The authors examine the mechanism of solar cycle modulation of the Quasi-Biennial Oscillation (QBO) period using the Two-and-a-Half-Dimensional Interactive Isentropic Research (THINAIR) model. Previous model results (using 2D and 3D models of varying complexity) have not convincingly established the proposed link of longer QBO periods during solar minima. Observational evidence for such a modulation is also controversial because it is only found during the period from the 1960s to the early 1990s, which is contaminated by volcanic aerosols. In the model, 200- and 400-yr runs without volcano influence can be obtained, long enough to establish some statistical robustness. Both in model and observed data, there is a strong synchronization of the QBO period with integer multiples of the semiannual oscillation (SAO) in the upper stratosphere. Under the current level of wave forcing, the period of the QBO jumps from one multiple of SAO to another and back so that it averages to 28 months, never settling down to a constant period. The “decadal” variability in the QBO period takes the form of “quantum” jumps; these, however, do not appear to follow the level of the solar flux in either the observation or the model using realistic quasi-periodic solar cycle (SC) forcing. To understand the solar modulation of the QBO period, the authors perform model runs with a range of perpetual solar forcing, either lower or higher than the current level. At the current level of solar forcing, the model QBO period consists of a distribution of four and five SAO periods, similar to the observed distribution. This distribution changes as solar forcing changes. For lower (higher) solar forcing, the distribution shifts to more (less) four SAO periods than five SAO periods. The record-averaged QBO period increases with the solar forcing. However, because this effect is rather weak and is detectable only with exaggerated forcing, the authors suggest that the previous result of the anticorrelation of the QBO period with the SC seen in short observational records reflects only a chance behavior of the QBO period, which naturally jumps in a nonstationary manner even if the solar forcing is held constant, and the correlation can change as the record gets longer.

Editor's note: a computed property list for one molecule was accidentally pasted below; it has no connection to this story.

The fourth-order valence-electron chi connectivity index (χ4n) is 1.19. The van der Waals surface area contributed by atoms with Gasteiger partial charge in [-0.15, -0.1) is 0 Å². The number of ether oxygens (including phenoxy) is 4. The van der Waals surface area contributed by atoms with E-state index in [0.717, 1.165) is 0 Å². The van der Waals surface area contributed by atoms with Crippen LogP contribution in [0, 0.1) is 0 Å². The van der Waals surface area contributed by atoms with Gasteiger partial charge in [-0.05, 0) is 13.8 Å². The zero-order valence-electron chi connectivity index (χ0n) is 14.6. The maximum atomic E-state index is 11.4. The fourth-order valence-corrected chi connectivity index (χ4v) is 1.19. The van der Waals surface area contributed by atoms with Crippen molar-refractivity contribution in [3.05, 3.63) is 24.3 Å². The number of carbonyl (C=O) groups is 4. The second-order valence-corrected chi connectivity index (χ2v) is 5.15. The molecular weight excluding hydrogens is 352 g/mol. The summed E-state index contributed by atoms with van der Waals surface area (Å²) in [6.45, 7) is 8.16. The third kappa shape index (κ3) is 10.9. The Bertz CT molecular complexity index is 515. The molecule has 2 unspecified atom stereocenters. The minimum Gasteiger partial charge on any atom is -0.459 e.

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Mary E. Whelan, Leander D. L. Anderegg, Grayson Badgley, J. Elliott Campbell, Roisin Commane, Christian Frankenberg, Timothy W. Hilton, Le Kuai, Nicholas Parazoo, Yoichi Shiga, Yuting Wang, and John Worden


Where does the carbon released by burning fossil fuels go? Currently, ocean and land systems remove about half of the CO2 emitted by human activities; the remainder stays in the atmosphere. These removal processes are sensitive to feedbacks in the energy, carbon, and water cycles that will change in the future. Observing how much carbon is taken up on land through photosynthesis is complicated because carbon is simultaneously respired by plants, animals, and microbes. Global observations from satellites and air samples suggest that natural ecosystems take up about as much CO2 as they emit. To match the data, our land models generate imaginary Earths where carbon uptake and respiration are roughly balanced, but the absolute quantities of carbon being exchanged vary widely. Getting the magnitude of the flux is essential to make sure our models are capturing the right pattern for the right reasons. Combining two cutting-edge tools, carbonyl sulfide (OCS) and solar-induced fluorescence (SIF), will help develop an independent answer of how much carbon is being taken up by global ecosystems. Photosynthesis requires CO2, light, and water. OCS provides a spatially and temporally integrated picture of the “front door” of photosynthesis, proportional to CO2 uptake and water loss through plant stomata. SIF provides a high-resolution snapshot of the “side door,” scaling with the light captured by leaves. These two independent pieces of information help us understand plant water and carbon exchange. A coordinated effort to generate SIF and OCS data through satellite, airborne, and ground observations will improve our process-based models to predict how these cycles will change in the future.